This new-found sense of control—it has to be experienced to be believed—coupled with the now-cooperative camera both work together to give Resident Evil 4 something that previous games in the series never really had: genuinely compelling gameplay. Instead of feeling a constant sense of stomach-turning dread every time I came upon a cluster of enemies (the way I did in previous Resident Evil games), I actually found myself hungry for conflict in Resident Evil 4, eager for the next challenge. Many sections of the game, including that excellent village set piece, are worthy of a replay. In fact, hell must have frozen over, because I'm actually playing through a Resident Evil game a second time, and relishing every blood soaked second of it.

Still more good news: the nonsensical puzzles have been simplified. Backtracking is kept to a minimum. Item management doesn't feel like as much of a chore as it has in the past. In fact, I actually found myself taking pleasure in tidying up my briefcase for some inexplicable reason (grenades over here, herbs over there, etc.). Weapons are now fully upgradeable, which gives the game a slight role-playing game quality. And the pacing and rhythm of the game stay true to the series—find a key, solve a puzzle, watch a cut scene, survive a skirmish, battle a boss, rinse, repeat—with one subtle exception: button commands occasionally appear on screen during gameplay. These context sensitive commands, if timed properly, can result in dodged attacks or special moves. While I resented the button commands at first—they seemed gimmicky and cheap to me—I eventually found myself won over by them, particularly during the (minor spoiler ahead) white-knuckle knife fight with Krauser later in the game.

Unfortunately, while Resident Evil 4 opens in an unfamiliar place—that European village, complete with weathered farmhouses and bare trees is unlike anything previously seen in the series—the game quickly resorts to overly familiar environs like a castle, an underground cave, an Egyptian tomb, a medical lab, and an industrial plant, none of which have the creeping sense of mystery that the village has. I can't help but wish the developers had kept surprising me, kept challenging themselves to take the entire game (and not just the first three hours) to new places. Ditto for the bosses. The first boss fight—a showdown with a mutated leviathan on a dank lake that manages to be believable and thrilling at once—is easily the most inventive boss fight in the game (and simply one of the best boss fights I've seen in years). Each successive boss fight, by comparison, disappoints, with the game's final fight—the main event that I'd been waiting 20-plus hours to see—felt like a battle I'd already fought a hundred times, in a hundred other videogames.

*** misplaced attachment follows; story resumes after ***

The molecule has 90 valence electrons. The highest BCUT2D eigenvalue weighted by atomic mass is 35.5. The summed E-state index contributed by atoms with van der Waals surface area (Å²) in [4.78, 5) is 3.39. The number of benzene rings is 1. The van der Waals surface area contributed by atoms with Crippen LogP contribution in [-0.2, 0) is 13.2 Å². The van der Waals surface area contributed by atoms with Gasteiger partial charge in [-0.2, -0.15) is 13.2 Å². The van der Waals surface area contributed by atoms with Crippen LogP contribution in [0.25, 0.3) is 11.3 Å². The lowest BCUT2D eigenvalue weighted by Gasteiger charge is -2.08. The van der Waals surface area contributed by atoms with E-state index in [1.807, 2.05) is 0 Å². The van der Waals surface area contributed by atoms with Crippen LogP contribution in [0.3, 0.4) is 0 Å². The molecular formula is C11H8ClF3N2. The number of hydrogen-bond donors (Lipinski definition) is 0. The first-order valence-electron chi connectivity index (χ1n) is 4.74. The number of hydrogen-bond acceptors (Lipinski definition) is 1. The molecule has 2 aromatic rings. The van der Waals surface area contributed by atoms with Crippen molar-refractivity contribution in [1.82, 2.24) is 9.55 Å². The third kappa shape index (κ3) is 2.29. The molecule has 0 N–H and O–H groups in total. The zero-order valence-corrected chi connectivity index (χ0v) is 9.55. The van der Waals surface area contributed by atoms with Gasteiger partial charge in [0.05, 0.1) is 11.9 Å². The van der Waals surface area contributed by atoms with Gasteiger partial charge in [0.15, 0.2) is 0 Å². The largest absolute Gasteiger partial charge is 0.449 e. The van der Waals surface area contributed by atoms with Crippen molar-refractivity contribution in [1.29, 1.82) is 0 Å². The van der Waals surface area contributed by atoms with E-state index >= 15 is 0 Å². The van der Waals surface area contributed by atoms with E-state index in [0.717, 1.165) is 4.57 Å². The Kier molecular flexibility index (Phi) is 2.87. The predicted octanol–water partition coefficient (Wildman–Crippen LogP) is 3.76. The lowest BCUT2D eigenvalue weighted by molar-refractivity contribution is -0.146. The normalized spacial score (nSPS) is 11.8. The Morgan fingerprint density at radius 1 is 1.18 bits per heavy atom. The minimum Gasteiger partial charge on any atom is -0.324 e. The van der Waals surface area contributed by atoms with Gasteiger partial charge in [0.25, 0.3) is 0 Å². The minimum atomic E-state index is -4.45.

In keeping with tradition, Resident Evil 4 still has its fair share of classic helpless-and-hopeless moments. Honestly, some of the how-the-hell-am-I-supposed-to-get-out-of-this? scenarios the game dropped me seemed like cruel and unusual punishment at times. (In typical Resident Evil fashion, I fled whenever I could.) In contrast—and this is arguably the very best thing about Resident Evil 4—the game for the first time ever actually has a counterpoint to these moments; the ying to that helpless-and-hopeless yang. That ying is an exhilarating sense of heroic empowerment.

Of course I limped my way through a few of the chapters, but I cut through other chapters like Gary Cooper in High Noon—pardon my crudeness—kicking ass all over the damn place. Instead of feeling constantly oppressed, instead of feeling like the game world was always imposing its will on me, instead of always feeling helpless and hopeless, there are moments in Resident Evil 4—Bruce Campbell-style "Come get some"/"Who wants to have a little?" moments—when I felt like I was imposing my will on the game world. No, Resident Evil 4 isn't perfect—the game peaks too early, becomes overly repetitious, and doesn't seem to know when to end—but these moments of bad-ass, shotgun-pumped empowerment help this franchise, which I'd given up for dead long ago, finally begin to realize its full potential. Rating: 9 out of 10